1

And except for those at the tippy top, shareholder value isn’t a meaningful goal that excites and engages them.

I searched online dictionaries but I didn't find a good definition for"tippy top" especially one relates to the Text above.

So could you please explain it to me?

The fuller text:

A sense of purpose. People want to feel as if their work matters, that their contributions help achieve something really important. And except for those at the tippy top, shareholder value isn’t a meaningful goal that excites and engages them. They want to know that they— and their organizations—are doing something big that matters to other people.

https://hbr.org/2014/11/being-happy-at-work-matters

1

It's a playful expression for "very top", or "top most", right at the top with nothing/no-one else further up. Also occurs as tip-top.

So, this is saying that shareholder value isn't a meaningful goal for people at a company, except those at the very top of the company, directors and presidents and vice presidents etc.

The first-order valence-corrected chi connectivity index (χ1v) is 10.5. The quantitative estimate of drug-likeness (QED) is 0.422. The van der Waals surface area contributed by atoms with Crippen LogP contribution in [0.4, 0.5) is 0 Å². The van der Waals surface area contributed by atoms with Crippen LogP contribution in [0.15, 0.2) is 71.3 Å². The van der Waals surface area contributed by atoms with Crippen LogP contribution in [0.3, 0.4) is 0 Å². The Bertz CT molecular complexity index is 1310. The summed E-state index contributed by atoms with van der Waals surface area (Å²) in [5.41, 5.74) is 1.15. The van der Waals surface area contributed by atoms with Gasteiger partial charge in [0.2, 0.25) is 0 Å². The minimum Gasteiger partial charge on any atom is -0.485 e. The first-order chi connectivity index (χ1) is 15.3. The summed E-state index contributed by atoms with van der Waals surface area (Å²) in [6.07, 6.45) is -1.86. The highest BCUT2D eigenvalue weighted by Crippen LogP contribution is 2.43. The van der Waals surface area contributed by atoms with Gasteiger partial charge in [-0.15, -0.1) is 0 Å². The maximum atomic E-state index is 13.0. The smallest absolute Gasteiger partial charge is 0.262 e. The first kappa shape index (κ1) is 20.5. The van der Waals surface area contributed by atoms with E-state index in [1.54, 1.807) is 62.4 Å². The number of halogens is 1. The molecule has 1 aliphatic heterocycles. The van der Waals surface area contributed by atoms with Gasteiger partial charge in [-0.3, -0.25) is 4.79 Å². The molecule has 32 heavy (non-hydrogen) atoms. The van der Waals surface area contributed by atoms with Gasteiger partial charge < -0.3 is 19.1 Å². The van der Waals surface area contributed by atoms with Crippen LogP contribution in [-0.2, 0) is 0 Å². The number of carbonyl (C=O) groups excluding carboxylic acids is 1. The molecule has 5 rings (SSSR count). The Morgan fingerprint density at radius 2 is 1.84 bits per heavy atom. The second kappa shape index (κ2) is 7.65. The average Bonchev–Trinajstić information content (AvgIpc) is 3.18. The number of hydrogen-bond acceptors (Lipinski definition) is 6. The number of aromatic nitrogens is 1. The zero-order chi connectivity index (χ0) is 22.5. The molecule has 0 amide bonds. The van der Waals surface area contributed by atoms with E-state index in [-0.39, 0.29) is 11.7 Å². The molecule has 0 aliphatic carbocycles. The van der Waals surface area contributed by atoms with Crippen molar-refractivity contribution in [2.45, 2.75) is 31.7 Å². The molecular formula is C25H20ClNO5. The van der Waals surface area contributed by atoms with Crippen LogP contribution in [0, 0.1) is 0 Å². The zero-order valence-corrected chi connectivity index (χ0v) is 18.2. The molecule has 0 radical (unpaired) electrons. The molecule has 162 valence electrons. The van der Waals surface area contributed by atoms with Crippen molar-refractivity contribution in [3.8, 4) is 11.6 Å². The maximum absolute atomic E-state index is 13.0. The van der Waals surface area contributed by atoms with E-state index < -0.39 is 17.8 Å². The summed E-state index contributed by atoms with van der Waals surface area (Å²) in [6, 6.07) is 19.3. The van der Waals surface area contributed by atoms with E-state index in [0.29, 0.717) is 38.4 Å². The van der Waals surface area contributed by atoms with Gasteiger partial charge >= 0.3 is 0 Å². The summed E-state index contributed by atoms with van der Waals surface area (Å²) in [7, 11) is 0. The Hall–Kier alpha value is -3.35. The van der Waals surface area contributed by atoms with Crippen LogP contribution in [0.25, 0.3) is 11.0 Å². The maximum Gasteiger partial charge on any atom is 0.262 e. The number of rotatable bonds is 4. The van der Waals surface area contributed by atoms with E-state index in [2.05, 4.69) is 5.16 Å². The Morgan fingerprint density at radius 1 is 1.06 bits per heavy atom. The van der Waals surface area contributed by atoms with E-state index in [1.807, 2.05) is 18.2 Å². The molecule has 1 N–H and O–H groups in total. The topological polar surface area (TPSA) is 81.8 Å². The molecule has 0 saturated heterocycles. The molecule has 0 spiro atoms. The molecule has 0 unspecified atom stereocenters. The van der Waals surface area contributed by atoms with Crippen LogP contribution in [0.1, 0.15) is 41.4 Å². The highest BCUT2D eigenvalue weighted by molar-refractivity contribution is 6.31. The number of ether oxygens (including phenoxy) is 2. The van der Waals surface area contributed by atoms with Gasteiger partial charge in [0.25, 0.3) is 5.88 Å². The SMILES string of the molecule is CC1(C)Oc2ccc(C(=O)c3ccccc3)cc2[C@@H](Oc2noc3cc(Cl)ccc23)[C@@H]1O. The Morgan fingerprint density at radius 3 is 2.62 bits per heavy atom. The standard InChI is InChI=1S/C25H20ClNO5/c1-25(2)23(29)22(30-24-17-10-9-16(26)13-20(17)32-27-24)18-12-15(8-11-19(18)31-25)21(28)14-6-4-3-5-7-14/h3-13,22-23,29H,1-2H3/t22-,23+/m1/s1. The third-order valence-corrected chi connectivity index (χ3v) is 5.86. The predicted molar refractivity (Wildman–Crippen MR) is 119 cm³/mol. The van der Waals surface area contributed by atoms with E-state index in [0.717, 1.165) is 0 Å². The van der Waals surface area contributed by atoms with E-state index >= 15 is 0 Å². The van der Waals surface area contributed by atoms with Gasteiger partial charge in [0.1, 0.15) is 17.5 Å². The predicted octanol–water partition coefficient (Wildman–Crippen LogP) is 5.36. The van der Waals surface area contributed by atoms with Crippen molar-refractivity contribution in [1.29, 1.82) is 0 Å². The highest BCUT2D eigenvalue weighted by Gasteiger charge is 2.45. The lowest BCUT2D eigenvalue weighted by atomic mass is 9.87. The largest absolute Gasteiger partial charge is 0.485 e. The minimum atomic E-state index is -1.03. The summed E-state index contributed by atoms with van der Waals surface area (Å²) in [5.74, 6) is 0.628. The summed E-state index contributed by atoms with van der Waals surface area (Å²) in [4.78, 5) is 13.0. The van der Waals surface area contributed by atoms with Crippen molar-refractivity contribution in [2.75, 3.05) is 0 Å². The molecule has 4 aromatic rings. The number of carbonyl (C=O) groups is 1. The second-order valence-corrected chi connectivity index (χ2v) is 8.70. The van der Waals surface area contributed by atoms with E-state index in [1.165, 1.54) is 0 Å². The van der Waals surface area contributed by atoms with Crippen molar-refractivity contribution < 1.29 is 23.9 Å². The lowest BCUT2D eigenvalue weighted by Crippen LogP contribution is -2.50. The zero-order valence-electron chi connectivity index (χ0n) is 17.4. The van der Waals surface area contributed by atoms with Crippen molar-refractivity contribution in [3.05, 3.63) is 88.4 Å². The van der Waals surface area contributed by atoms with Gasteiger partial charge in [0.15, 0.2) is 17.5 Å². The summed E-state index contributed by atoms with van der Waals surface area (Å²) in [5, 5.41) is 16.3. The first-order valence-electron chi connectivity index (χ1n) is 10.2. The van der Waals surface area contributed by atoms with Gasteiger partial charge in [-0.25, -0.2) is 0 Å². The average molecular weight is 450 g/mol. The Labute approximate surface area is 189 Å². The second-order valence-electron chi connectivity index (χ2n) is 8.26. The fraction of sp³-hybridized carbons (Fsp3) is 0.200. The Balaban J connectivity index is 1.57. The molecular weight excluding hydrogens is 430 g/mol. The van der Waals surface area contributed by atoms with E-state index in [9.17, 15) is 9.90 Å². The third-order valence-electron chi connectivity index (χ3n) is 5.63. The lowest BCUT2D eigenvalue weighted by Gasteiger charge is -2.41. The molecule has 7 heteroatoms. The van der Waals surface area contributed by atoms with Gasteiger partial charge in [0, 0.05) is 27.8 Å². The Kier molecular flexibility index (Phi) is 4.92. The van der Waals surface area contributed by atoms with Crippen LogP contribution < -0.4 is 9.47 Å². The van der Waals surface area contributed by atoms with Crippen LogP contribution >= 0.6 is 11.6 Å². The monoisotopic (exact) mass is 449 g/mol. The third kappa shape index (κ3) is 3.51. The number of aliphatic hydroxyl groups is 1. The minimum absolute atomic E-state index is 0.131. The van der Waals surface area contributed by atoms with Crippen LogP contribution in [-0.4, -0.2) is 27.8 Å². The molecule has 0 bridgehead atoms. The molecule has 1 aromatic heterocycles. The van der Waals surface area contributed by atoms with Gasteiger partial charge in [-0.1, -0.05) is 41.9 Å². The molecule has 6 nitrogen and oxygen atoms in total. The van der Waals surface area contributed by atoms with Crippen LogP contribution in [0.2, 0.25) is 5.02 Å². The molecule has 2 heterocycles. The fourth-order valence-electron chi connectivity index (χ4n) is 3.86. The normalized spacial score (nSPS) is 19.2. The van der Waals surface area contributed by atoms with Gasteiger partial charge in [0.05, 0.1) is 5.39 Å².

2

tippy top is at the very top.

It is slightly childish language.

Those at the tippy top [of the economic spectrum]: the very richest people.

the Y sounds like IE: they are both pronounced the same way and sound kid-like or like something you would say to a child]:

diminuitives in English

  1. -ie: Words with this suffix are from English (as in doggie), Scottish (for example, laddie), or Dutch (such as cookie), or are diminutives of personal names, as in Charlie. [or cutie, mine]

  2. -y: This form, with doubling of the preceding letter, is seen both in diminutives of given names, such as Bobby and Patty, and in words like puppy and mommy. [or tippy, as in the OP's example: tippy top]

  • Lambie: +1 "It is slightly childish language." ... and mainly American. – Michael Harvey Mar 17 at 9:09

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